haunting all the way down to marginally amusing. The
Eye films, products of those wunderkind Pang
Brothers, have consistently gone downhill since 2002's
stellar The Eye, leading up to this year's
frightfully silly The Eye 10. So what's the
problem? Are the Pang Brothers only one-trick wonders?
Or has the idea of seeing dead people simply run its
course? The answer probably skews towards the latter,
as the Pang Brothers do show enough style and verve
to warrant even more money thrown at them (though
maybe not in the comedy genre). Also, The Eye 10
has its merits style-wise, and the filmmakers should
get some credit for trying to shake up their formula.
However, if the forumla for Eye 10 is repeated
ad nauseum, then Eye 11, Eye 15, or
Eye 69 don't sound very appealing.
The previous Eye films had solo female leads; not this time. The Pang
Brothers (who also co-wrote Eye 10 with Mark
Wu) go the youth route and enlist a passel of young
actors for a supposedly creepy journey to Thailand.
Wilson Chen (Blue Gate Crossing, Twins Effect
II) leads the pack as Ted, a typical Hong Kong
slacker vacationing with cousin May (Kate Yeung of 20 : 30: 40), pal Gofei (Kris Gu), and Gofei's
girlfriend April (EEG starlet Isabella Leong). The
group is visiting the homeland of Thai buddy Chongkwai
(Ray MacDonald), which means fun in the sun and plenty
of teen hijinks. On a dark night, the quintet begin
telling ghost stories, and Chongkwai offers up his
special invitation: to make their own ghost stories.
Duh, they agree, and the problems begin.
But not right away.
Chongkwai introduces his "seeing ghosts"
offer as a game, inspired by a mysterious book that
he bought from a shady bookseller. The book details
the "10 Encounters," i.e., the ten methods
enabling humans to see ghosts. The first two are "The
Case of the Cornea Transplant" and the "Case
of Attempting Suicide While Pregnant" — obvious
references to Eye 1 and Eye 2, complete
with stock footage of Angelica Lee and Shu Qi from
those films. Those two methods are not attempted by
the kids, but the rest — a Ouija board, playing "Hide
N' Seek" with a black cat, offering a midnight
meal on the streets — are fair game, as the kids try
their hardest to see ghosts and presumably scare the
bejesus out of themselves.
plan works; they see ghosts and freak themselves out,
though their fright isn't translated to the audience.
The ability to see ghosts seems to be completely non-threatening,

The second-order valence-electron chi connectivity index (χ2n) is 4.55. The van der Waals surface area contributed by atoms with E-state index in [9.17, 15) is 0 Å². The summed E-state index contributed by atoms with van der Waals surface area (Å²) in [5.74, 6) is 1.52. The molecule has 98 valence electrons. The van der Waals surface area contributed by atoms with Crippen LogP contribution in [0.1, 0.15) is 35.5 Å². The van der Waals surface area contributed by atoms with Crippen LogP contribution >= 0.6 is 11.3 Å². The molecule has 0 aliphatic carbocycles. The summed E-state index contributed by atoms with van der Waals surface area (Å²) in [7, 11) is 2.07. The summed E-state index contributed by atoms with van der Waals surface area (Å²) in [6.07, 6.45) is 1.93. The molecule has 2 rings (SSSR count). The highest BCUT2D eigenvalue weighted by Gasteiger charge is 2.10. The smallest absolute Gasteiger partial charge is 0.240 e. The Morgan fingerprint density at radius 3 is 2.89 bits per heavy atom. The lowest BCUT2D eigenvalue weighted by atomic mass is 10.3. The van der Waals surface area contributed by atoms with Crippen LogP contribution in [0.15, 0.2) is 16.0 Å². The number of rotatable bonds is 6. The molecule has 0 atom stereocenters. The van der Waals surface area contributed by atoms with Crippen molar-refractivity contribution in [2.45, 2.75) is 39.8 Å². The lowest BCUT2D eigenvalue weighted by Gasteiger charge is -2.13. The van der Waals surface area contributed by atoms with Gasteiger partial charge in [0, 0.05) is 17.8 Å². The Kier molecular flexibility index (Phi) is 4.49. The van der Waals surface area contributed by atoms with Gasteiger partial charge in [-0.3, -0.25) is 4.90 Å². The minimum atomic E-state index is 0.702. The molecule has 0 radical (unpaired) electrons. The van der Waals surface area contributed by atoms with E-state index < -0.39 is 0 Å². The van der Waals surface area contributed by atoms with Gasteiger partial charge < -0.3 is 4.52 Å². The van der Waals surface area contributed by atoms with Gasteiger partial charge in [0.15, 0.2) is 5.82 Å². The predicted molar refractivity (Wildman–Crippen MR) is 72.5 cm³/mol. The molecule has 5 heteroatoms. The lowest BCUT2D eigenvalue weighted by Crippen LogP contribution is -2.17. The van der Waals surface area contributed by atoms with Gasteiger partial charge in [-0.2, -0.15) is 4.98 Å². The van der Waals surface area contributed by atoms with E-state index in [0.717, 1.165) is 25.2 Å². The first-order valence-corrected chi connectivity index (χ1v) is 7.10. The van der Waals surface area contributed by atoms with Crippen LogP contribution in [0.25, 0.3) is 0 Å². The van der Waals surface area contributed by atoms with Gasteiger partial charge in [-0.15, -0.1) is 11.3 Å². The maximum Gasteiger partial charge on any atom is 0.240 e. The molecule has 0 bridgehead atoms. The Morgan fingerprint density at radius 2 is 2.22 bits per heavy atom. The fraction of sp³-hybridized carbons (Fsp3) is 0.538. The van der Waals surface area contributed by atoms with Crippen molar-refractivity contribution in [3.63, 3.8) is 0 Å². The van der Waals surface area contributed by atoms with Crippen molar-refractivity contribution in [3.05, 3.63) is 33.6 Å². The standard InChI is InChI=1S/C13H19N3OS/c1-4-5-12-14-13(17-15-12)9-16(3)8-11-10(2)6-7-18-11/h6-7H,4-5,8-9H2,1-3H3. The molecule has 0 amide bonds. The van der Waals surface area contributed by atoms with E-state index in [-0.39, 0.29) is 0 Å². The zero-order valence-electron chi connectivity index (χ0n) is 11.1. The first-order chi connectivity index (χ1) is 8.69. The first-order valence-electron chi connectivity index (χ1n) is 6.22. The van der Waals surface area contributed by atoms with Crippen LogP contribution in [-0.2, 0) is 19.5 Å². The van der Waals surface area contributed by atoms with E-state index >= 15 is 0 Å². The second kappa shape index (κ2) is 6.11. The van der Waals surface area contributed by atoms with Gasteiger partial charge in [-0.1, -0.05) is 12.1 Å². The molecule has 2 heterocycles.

which actually echoes the previous Eye movies,
where the spirits were bad mojo, but nothing more.
Despite their freaky, pale appearance and accompanying
pulse-pounding soundtrack, the ghosts never really
hurt anyone. That knowledge wasn't necessarily given
in the beginning of those films, so tension and some
fright was still possible, but in Eye 10 seeing
ghosts seems like just a way to pass the time with
your buddies. This doesn't stay true for the whole
film, but even then the scares barely register.
Here's one reason why: these
kids are largely uninteresting. Wilson Chen and Kate
Yeung are both promising young actors, but their characters
are one-dimensional and don't engender much sympathy.
The most difficult part is probably given to Isabella
Leong, who brings lightweight photogenic appeal to
the increasingly distraught April. She gets all freaked
when bad stuff starts to happen, but still not much
tension is added. One problem is that the proliferation of
throwaway gags and jokes that get in the way of a
consistent frightening tone. Humor in horror pictures
is actually welcome because it can provide some relief
from the omnipresent doom and gloom. However, the
jokes in Eye 10 either stretch on for way too
long, or are lowbrow sophomoric stuff that would be
better served in a Wong Jing movie. When the characters
start farting as a way to ward off ghosts, it pretty
much seals the deal; Eye 10 is a sometimes
effective, but unfortunately silly motion picture.
The good stuff: production
values, the overwrought and sometimes bombastic soundtrack,
and even some well-directed moments. The scenes in
Hong Kong where Ted and May begin to spy ghosts are
vintage Pang Brothers, and echo some of the creepier
moments from the original Eye. However, despite
the effective direction, the scenes are completely
undermined by the ultimate silliness of everything,
and even the "10 Encounters" can get comical.
One of the prescribed ghost-seeing methods is to bend
over and look between your legs. Even in a serious
horror picture, that method is probably a little too
silly, but in the wacky, unaffecting world of Eye
10, it's just more silly stuff on an already egregious
silly heap. Eye 11, 12, 14 or 2046 may be better, but let's hope they shake
all the silly stuff out. (Kozo 2005)